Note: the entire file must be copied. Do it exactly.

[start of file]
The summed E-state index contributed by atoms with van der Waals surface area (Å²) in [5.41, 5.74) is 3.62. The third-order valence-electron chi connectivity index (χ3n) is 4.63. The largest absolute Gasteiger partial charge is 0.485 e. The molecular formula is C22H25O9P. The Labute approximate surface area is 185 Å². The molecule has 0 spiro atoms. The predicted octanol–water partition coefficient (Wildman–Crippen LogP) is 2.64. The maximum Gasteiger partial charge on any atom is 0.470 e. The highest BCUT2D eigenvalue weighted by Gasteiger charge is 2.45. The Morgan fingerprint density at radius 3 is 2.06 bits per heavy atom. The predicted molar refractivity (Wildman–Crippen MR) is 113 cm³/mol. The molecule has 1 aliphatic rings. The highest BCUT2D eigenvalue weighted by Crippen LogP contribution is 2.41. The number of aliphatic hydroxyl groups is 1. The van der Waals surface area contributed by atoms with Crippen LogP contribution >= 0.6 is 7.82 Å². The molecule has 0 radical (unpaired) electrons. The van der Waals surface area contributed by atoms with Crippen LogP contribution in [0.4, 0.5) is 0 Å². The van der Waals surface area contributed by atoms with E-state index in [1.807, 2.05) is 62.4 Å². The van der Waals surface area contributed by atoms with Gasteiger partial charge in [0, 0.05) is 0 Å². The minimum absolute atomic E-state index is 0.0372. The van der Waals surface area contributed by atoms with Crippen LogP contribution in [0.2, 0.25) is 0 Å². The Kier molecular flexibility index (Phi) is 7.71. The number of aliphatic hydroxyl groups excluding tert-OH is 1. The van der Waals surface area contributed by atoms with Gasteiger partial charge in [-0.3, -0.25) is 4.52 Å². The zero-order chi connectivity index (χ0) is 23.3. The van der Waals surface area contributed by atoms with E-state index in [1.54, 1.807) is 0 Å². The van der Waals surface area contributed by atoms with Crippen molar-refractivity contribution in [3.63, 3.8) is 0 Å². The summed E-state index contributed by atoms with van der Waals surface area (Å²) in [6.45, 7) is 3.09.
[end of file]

The summed E-state index contributed by atoms with van der Waals surface area (Å²) in [5.41, 5.74) is 3.62. The third-order valence-electron chi connectivity index (χ3n) is 4.63. The largest absolute Gasteiger partial charge is 0.485 e. The molecular formula is C22H25O9P. The Labute approximate surface area is 185 Å². The molecule has 0 spiro atoms. The predicted octanol–water partition coefficient (Wildman–Crippen LogP) is 2.64. The maximum Gasteiger partial charge on any atom is 0.470 e. The highest BCUT2D eigenvalue weighted by Gasteiger charge is 2.45. The Morgan fingerprint density at radius 3 is 2.06 bits per heavy atom. The predicted molar refractivity (Wildman–Crippen MR) is 113 cm³/mol. The molecule has 1 aliphatic rings. The highest BCUT2D eigenvalue weighted by Crippen LogP contribution is 2.41. The number of aliphatic hydroxyl groups is 1. The van der Waals surface area contributed by atoms with Crippen LogP contribution >= 0.6 is 7.82 Å². The molecule has 0 radical (unpaired) electrons. The van der Waals surface area contributed by atoms with Crippen LogP contribution in [0.4, 0.5) is 0 Å². The van der Waals surface area contributed by atoms with E-state index in [1.807, 2.05) is 62.4 Å². The van der Waals surface area contributed by atoms with Gasteiger partial charge in [0, 0.05) is 0 Å². The minimum absolute atomic E-state index is 0.0372. The van der Waals surface area contributed by atoms with Crippen LogP contribution in [0.2, 0.25) is 0 Å². The Kier molecular flexibility index (Phi) is 7.71. The number of aliphatic hydroxyl groups excluding tert-OH is 1. The van der Waals surface area contributed by atoms with Gasteiger partial charge in [-0.3, -0.25) is 4.52 Å². The zero-order chi connectivity index (χ0) is 23.3. The van der Waals surface area contributed by atoms with E-state index in [1.54, 1.807) is 0 Å². The van der Waals surface area contributed by atoms with Crippen molar-refractivity contribution in [3.63, 3.8) is 0 Å². The summed E-state index contributed by atoms with van der Waals surface area (Å²) in [6.45, 7) is 3.09.